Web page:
2015 To Walk the Earth in Safety: Serbia
Serbia’s landmine and UXO contamination stems from the breakup of the Federal Republic of Yugoslavia in the 1990s and from NATO airstrikes that targeted Serbian military sites during the 1999 Kosovo conflict. Although landmines remain concentrated along the southern border with Kosovo, recent clearance efforts have reduced contamination, and Serbia is nearing full national capacity to address remaining threats. Nevertheless, Serbia faces additional risks from maintaining a large stockpile of aging conventional munitions inherited from the former Yugoslav National Army.
From FY2001 through FY2006, the United States invested more than $5.6 million for CWD programs, including humanitarian mine action, in Serbia and Montenegro, which divided into two countries in 2006. From FY2007 through FY2014, the United States invested nearly $16.7 million in CWD efforts in Serbia. In FY2014, the U.S. government contributed $900,000 for CWD in Serbia.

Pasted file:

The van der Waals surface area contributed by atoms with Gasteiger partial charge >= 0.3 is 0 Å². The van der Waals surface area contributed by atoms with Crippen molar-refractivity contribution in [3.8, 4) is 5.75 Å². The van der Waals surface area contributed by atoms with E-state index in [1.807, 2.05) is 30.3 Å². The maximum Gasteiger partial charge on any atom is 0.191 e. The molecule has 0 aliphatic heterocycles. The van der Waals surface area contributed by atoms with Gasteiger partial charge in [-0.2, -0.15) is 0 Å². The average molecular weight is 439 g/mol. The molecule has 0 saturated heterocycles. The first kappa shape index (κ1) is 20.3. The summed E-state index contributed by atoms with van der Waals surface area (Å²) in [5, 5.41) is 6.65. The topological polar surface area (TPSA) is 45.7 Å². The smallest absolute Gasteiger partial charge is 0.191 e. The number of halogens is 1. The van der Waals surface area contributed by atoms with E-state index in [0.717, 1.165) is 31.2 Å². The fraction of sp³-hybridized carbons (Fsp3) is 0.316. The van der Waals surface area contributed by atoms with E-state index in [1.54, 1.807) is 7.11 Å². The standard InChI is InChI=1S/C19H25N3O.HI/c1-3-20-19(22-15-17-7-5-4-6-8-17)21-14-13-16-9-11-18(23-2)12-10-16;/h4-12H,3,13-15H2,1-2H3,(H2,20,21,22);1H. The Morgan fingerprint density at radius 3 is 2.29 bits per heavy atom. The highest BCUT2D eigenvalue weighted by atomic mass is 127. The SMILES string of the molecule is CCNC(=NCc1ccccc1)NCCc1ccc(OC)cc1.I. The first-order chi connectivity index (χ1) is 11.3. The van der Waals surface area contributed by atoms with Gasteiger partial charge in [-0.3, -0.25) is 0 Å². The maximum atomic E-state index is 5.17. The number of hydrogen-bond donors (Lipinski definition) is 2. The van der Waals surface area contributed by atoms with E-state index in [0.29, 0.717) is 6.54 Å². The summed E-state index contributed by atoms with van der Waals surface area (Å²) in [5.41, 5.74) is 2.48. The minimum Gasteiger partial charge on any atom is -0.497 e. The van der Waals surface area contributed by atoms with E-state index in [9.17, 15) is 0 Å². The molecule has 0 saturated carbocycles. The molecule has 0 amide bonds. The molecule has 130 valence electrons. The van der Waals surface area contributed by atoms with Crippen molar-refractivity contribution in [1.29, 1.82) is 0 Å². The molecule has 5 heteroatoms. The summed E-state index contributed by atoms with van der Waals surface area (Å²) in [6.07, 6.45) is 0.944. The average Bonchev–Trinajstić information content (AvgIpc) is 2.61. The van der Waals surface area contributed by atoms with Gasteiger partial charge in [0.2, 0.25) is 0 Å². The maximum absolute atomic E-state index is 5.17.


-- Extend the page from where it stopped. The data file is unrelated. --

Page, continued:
The Department of State supported the work of the following implementing partners:
• ITF continued clearance of high-priority areas contaminated with landmines and UXO.
• NSPA continued destruction of excess stockpiles of outdated and at-risk conventional munitions at the Tehnicki Remontni Zavod Kragujevac (TRZ Kragujevac facility). This is a U.K.-led project.